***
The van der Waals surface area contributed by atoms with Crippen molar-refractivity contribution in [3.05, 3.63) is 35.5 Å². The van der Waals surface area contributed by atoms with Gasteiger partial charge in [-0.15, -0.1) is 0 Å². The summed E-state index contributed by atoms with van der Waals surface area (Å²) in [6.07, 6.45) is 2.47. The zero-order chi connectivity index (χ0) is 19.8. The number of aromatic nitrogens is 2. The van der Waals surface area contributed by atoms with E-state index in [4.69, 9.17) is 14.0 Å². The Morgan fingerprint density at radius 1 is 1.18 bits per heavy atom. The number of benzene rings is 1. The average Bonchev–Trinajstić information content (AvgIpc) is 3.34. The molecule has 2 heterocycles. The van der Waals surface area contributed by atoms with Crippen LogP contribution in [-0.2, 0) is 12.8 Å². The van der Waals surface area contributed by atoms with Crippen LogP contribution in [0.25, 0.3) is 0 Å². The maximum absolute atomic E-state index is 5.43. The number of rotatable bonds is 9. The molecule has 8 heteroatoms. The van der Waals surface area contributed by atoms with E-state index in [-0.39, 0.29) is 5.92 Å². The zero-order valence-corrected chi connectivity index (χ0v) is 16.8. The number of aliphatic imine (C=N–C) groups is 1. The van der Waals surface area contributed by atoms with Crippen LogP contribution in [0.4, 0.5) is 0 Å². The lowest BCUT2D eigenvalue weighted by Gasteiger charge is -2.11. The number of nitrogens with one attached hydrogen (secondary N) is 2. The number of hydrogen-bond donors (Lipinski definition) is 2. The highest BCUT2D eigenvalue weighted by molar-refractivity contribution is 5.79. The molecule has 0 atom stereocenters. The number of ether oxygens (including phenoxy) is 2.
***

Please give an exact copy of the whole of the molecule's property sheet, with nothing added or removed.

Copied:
The van der Waals surface area contributed by atoms with Crippen molar-refractivity contribution in [3.05, 3.63) is 35.5 Å². The van der Waals surface area contributed by atoms with Gasteiger partial charge in [-0.15, -0.1) is 0 Å². The summed E-state index contributed by atoms with van der Waals surface area (Å²) in [6.07, 6.45) is 2.47. The zero-order chi connectivity index (χ0) is 19.8. The number of aromatic nitrogens is 2. The van der Waals surface area contributed by atoms with E-state index in [4.69, 9.17) is 14.0 Å². The Morgan fingerprint density at radius 1 is 1.18 bits per heavy atom. The number of benzene rings is 1. The average Bonchev–Trinajstić information content (AvgIpc) is 3.34. The molecule has 2 heterocycles. The van der Waals surface area contributed by atoms with Crippen LogP contribution in [-0.2, 0) is 12.8 Å². The van der Waals surface area contributed by atoms with Crippen LogP contribution in [0.25, 0.3) is 0 Å². The maximum absolute atomic E-state index is 5.43. The number of rotatable bonds is 9. The molecule has 8 heteroatoms. The van der Waals surface area contributed by atoms with E-state index in [-0.39, 0.29) is 5.92 Å². The zero-order valence-corrected chi connectivity index (χ0v) is 16.8. The number of aliphatic imine (C=N–C) groups is 1. The van der Waals surface area contributed by atoms with Crippen LogP contribution in [0.4, 0.5) is 0 Å². The lowest BCUT2D eigenvalue weighted by Gasteiger charge is -2.11. The number of nitrogens with one attached hydrogen (secondary N) is 2. The number of hydrogen-bond donors (Lipinski definition) is 2. The highest BCUT2D eigenvalue weighted by molar-refractivity contribution is 5.79. The molecule has 0 atom stereocenters. The number of ether oxygens (including phenoxy) is 2.